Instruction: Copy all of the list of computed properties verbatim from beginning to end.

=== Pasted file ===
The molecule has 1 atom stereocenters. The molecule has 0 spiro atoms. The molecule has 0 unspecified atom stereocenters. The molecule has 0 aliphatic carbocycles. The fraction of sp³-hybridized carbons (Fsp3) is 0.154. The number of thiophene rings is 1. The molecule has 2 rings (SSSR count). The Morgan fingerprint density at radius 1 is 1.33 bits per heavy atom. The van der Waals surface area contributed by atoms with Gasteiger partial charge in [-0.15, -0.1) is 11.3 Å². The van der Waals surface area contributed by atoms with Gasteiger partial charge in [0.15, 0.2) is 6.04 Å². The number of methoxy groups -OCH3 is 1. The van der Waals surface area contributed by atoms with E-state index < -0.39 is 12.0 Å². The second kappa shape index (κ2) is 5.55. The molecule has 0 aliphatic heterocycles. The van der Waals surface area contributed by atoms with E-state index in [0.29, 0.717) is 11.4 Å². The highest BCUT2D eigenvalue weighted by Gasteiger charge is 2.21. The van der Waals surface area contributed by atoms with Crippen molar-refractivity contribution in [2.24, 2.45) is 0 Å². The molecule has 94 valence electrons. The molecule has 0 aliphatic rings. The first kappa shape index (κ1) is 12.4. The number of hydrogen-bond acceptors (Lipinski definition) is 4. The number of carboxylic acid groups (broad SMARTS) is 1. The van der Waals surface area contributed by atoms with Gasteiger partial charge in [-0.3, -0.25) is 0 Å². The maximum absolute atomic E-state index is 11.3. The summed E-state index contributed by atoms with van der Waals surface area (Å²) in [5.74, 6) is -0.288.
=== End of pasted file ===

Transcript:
The molecule has 1 atom stereocenters. The molecule has 0 spiro atoms. The molecule has 0 unspecified atom stereocenters. The molecule has 0 aliphatic carbocycles. The fraction of sp³-hybridized carbons (Fsp3) is 0.154. The number of thiophene rings is 1. The molecule has 2 rings (SSSR count). The Morgan fingerprint density at radius 1 is 1.33 bits per heavy atom. The van der Waals surface area contributed by atoms with Gasteiger partial charge in [-0.15, -0.1) is 11.3 Å². The van der Waals surface area contributed by atoms with Gasteiger partial charge in [0.15, 0.2) is 6.04 Å². The number of methoxy groups -OCH3 is 1. The van der Waals surface area contributed by atoms with E-state index < -0.39 is 12.0 Å². The second kappa shape index (κ2) is 5.55. The molecule has 0 aliphatic heterocycles. The van der Waals surface area contributed by atoms with E-state index in [0.29, 0.717) is 11.4 Å². The highest BCUT2D eigenvalue weighted by Gasteiger charge is 2.21. The van der Waals surface area contributed by atoms with Crippen molar-refractivity contribution in [2.24, 2.45) is 0 Å². The molecule has 94 valence electrons. The molecule has 0 aliphatic rings. The first kappa shape index (κ1) is 12.4. The number of hydrogen-bond acceptors (Lipinski definition) is 4. The number of carboxylic acid groups (broad SMARTS) is 1. The van der Waals surface area contributed by atoms with Gasteiger partial charge in [-0.3, -0.25) is 0 Å². The maximum absolute atomic E-state index is 11.3. The summed E-state index contributed by atoms with van der Waals surface area (Å²) in [5.74, 6) is -0.288.